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Waffle Iron Brownies

Waffle Iron Brownies
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What a day! I am so excited about this post. Waffle iron brownies, folks!! It’s an idea from a 1953 issue of Yankee and it’s fantastic. Really, I’m just so excited about my job right now.

I’m working with Aimee Seavey on a new Yankee cookbook with a “Lost and Vintage Recipes” theme. It’ll be out in October, but we’ll both be blogging about the process as we go. And in the early stages, I have the pleasure of going back through 75+ years of Yankee and pulling recipes that seem interesting and relevant and worthy of being updated for today’s cooks. How fun is that? The trick is figuring out which recipes have been forgotten for good reason. There are plenty of those. Tomato casseroles made with ground beef and too much cheese, a blueberry slump with dumplings as dense as rocks. Tastes change over time, as do standards for recipe writing and testing. In the past, recipes were sometimes seen as outlines rather than precise instructions.

So back to 1953. Here’s the bound issue from our archives, and the recipe.

 

I’m sure you can imagine the thrill of finding this little gem. Brownies in a wha-? A dessert that combines my love of chocolate and multitasking appliances? Sign me up!

The brownies appeared in a story called “Recipes from Old ‘Receipt’ Books” by Nancy Dixon and begins thusly:

One of the nicest things that happens to us in the Yankee Recipe Department is when we receive really and truly fascinating cook books that also serve a worthy cause. Our latest acquisition is Two Hundred Years of Lebanon Valley Cookery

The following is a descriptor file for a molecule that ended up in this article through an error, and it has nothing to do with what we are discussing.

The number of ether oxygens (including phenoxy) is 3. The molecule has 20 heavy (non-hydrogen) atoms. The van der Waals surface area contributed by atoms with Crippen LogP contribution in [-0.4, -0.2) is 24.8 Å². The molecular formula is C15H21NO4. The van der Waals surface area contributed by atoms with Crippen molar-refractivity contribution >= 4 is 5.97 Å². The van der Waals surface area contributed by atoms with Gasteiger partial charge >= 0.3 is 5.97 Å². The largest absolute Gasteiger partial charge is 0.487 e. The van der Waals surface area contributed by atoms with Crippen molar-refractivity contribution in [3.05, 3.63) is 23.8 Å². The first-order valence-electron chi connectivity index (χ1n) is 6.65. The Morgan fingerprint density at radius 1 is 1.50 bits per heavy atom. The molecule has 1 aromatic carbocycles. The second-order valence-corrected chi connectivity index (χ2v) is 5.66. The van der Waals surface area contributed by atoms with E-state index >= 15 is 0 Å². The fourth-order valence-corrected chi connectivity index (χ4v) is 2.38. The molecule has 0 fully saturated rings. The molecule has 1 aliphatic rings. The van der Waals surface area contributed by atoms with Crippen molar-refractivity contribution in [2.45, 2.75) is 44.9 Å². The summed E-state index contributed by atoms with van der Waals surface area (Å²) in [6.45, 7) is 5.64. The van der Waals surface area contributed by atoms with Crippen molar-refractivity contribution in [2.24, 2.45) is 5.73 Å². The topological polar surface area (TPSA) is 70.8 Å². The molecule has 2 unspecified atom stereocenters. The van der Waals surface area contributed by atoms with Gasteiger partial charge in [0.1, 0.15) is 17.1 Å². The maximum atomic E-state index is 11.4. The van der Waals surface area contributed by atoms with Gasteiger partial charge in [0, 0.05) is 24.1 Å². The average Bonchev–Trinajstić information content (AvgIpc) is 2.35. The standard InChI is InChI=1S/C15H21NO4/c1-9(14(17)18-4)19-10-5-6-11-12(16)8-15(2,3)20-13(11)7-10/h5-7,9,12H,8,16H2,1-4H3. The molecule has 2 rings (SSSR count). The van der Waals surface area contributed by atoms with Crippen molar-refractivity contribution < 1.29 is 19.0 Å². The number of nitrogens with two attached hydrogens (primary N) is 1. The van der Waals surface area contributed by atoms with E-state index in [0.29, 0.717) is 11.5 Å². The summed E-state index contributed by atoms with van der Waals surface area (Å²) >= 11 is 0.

The book—with a scrubbed white cover with an easy-to-handle blue spiral binding—is by The Ladies Guild Church of Our Savior (Episcopal) in Lebanon Springs, N.Y. and the cookery editor has rightfully starred some of the following as unusual, ancient and modern.

With that introduction, it was time get out the waffle iron and start cooking. Now, most waffle irons have a single heat setting, which ranges between about 330° and 390°.  I have a combined griddle/panini press/waffle iron, which I love for its space-saving efficiency. I set it for 375°.

The first step is to cream a stick of softened (salted) butter with 3/4 cup sugar.

I added 2 ounces of melted unsweetened chocolate, 2 eggs, and 1 teaspoon vanilla. The batter began to look creamy.

In a separate bowl, I whisked together 1 1/2 cups flour, 1/2 teaspoon salt, 1/2 teaspoon baking powder, and 1/4 teaspoon cinnamon. I added it to the wet ingredients.

And this is where I began to get a little nervous. The batter looked thick. Much thicker than any brownie recipe I’d ever seen.

I sprayed the iron with canola oil and dropped a heaping tablespoon of batter in the center of each of the four grids.

I closed the lid and waited 3 minutes. I opened the lid, and there they were. And they were…

AWFUL.

Leaden, dry, and with not nearly enough chocolate flavor, these brownie waffles were duds. But the idea was too good to give up. So back to the drawing board.

Comparing this formula with other traditional brownie recipes, I saw that I had used much less sugar and much more flour than most recipes. I decided to try it again with half the flour, another ounce of chocolate, and and extra 1/2 cup sugar.

Here’s what I got.

The extra chocolate and sugar were giving the brownies a richer, more fudgy texture, but clearly more flour was necessary to give the brownies enough structure to hold together. So I began adding flour a bit at a time and cooking up small batches until I got the right texture: one firm enough to hold together but still soft and chewy in the center.

And that’s how I got here. I love these brownies. The waffle iron gives them crispy ridges, but the inside remains rich and fudgy. They’re novel and fun and incredibly easy to make.

One important note: You need to let the brownies sit for a minute on the hot, opened iron before trying to remove them. Otherwise they’ll be too soft and likely to crumble.

Yankee’s Crisp-Chewy Waffle Iron Brownies Recipe Links